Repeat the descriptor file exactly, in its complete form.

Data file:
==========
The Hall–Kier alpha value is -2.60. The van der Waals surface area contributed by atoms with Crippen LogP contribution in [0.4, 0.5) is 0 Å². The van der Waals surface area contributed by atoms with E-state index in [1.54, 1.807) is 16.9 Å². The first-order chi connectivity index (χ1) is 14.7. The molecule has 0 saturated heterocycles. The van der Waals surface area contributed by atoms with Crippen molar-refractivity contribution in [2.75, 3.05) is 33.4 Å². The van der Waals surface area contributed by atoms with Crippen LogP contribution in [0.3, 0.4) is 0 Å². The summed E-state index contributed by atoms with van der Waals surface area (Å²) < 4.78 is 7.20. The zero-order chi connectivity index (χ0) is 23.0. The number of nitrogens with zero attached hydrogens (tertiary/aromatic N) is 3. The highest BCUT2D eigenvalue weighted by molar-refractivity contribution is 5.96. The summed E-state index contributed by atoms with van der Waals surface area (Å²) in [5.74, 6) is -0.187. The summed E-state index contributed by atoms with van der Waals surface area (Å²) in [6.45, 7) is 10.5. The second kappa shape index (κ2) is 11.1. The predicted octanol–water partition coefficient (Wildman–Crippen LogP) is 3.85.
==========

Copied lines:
The Hall–Kier alpha value is -2.60. The van der Waals surface area contributed by atoms with Crippen LogP contribution in [0.4, 0.5) is 0 Å². The van der Waals surface area contributed by atoms with E-state index in [1.54, 1.807) is 16.9 Å². The first-order chi connectivity index (χ1) is 14.7. The molecule has 0 saturated heterocycles. The van der Waals surface area contributed by atoms with Crippen molar-refractivity contribution in [2.75, 3.05) is 33.4 Å². The van der Waals surface area contributed by atoms with Crippen LogP contribution in [0.3, 0.4) is 0 Å². The summed E-state index contributed by atoms with van der Waals surface area (Å²) < 4.78 is 7.20. The zero-order chi connectivity index (χ0) is 23.0. The number of nitrogens with zero attached hydrogens (tertiary/aromatic N) is 3. The highest BCUT2D eigenvalue weighted by molar-refractivity contribution is 5.96. The summed E-state index contributed by atoms with van der Waals surface area (Å²) in [5.74, 6) is -0.187. The summed E-state index contributed by atoms with van der Waals surface area (Å²) in [6.45, 7) is 10.5. The second kappa shape index (κ2) is 11.1. The predicted octanol–water partition coefficient (Wildman–Crippen LogP) is 3.85.